The on-again, off-again girlfriend of former Oyster Bay commissioner Frederick Ippolito became a confidential informant for Nassau prosecutors before they launched a court-authorized wiretap in a corruption probe leading to indictments of several defendants with town ties, testimony showed Wednesday.
That key insight into the wide-ranging Oyster Bay investigation by District Attorney Madeline Singas’ office came out publicly as the trial of former town Parks Commissioner Frank Nocerino began in Nassau County Court.
Nocerino, 67, of Massapequa, is standing trial on an official misconduct charge and maintains his innocence. The Oyster Bay indictments followed the cooperation of Ippolito's onetime fiancee, who contacted the district attorney's office in April 2016 to report he had been involved in illegal activities.
Nocerino's misdemeanor trial involves an alleged scheme related to the employment of a part-time town Parks worker. It follows recent guilty pleas by former Town Supervisor John Venditto and his longtime campaign manager, Richard Porcelli, in connection with the same matter.
Prosecutors claim Nocerino broke the law as a public servant by allowing others outside the Parks Department to make a staffing decision about reinstating the part-time worker’s job — with the intent of benefiting Ippolito, the former Planning and Development commissioner.
The worker, Gage Doughty, then 21, was the son of Stacey Greig, Ippolito’s love interest with whom he had a “tumultuous” relationship, prosecutor Robert Cavallo said in his opening statement.
Nocerino’s attorney, Christopher Devane, said Wednesday his client was “not part of the clique or the inner circle” who made the town’s hiring and firing decisions. He said only Venditto, Porcelli, Ippolito and Leonard Genova, the town attorney and deputy supervisor, were in that group.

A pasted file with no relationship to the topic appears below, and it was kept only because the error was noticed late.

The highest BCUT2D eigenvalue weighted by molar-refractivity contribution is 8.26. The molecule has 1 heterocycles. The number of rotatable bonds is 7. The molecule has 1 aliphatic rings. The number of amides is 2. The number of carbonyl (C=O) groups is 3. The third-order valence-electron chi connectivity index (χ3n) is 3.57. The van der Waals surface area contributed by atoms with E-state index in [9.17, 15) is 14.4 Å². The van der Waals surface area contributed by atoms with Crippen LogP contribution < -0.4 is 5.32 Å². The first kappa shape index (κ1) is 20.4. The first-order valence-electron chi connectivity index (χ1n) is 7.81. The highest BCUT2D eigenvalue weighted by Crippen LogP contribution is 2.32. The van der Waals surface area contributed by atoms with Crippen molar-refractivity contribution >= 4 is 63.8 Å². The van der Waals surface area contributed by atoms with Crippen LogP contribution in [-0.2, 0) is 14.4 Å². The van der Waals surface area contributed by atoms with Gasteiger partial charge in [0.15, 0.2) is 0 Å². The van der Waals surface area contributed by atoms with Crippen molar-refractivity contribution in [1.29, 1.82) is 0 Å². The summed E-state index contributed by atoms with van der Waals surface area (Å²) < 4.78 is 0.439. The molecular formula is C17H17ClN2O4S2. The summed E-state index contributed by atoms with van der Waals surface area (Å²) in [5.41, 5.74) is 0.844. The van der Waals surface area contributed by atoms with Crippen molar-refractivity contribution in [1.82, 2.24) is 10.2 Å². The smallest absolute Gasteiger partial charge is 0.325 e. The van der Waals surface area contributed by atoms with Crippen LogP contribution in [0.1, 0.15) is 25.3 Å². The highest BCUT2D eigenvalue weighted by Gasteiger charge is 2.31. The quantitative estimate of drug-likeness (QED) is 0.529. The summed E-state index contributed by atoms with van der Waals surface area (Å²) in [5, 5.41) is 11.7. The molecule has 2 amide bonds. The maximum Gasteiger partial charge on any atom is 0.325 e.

“This is the way it worked in 2016 in the Town of Oyster Bay,” Devane told state Supreme Court Justice Charles Wood in his opening statement.
Devane also said there was no proof Nocerino knew he had the sole power to hire and fire Parks workers — even if town code said so.
Ippolito died in federal prison in June 2017 before his indictment that same month on 178 charges stemming from the same corruption probe — charges that never went forward.
In April 2016, Greig and Ippolito weren’t on good terms and Greig reached out to the district attorney’s office to report Ippolito — already convicted of tax evasion — was involved in criminal activities, according to the prosecution.
District attorney's office Investigator Gavin Shea testified Greig told him her son had been unfairly fired from his town job and she also had gotten a violation notice on her house as retribution from Ippolito.
The woman then began wearing a wire and met with Ippolito nine times while secretly recording the sessions for the district attorney’s office, Shea said.
Greig also surreptitiously recorded a meeting in May 2016 between Nocerino and her son that involved her son’s town employment, testimony showed.
In 2014, Doughty used a power washer to draw a swastika at a Farmingdale park while on duty about a month after his hiring and was told to go home and not return, according to prosecutors.
But two years later, Greig was desperate for her son to find a job and knew Ippolito had "pull and sway” in Oyster Bay, Cavallo said Wednesday.
Shea testified that after Greig became his informant, she renewed contact with Ippolito at his direction.
That led to the May 2016 meeting in which Nocerino told Doughty he was “coming back” to work at $20 an hour and the swastika incident wouldn’t be rehashed, according to prosecutors.
They say Nocerino acted to satisfy Ippolito and Venditto and that Nocerino told investigators in December 2016 that Venditto ordered Doughty’s reinstatement after the swastika incident.
But in September 2016, Doughty was fired after Venditto said it was time because Greig and Ippolito weren’t in a relationship anymore, prosecutors claim.
Greig is expected to testify Thursday.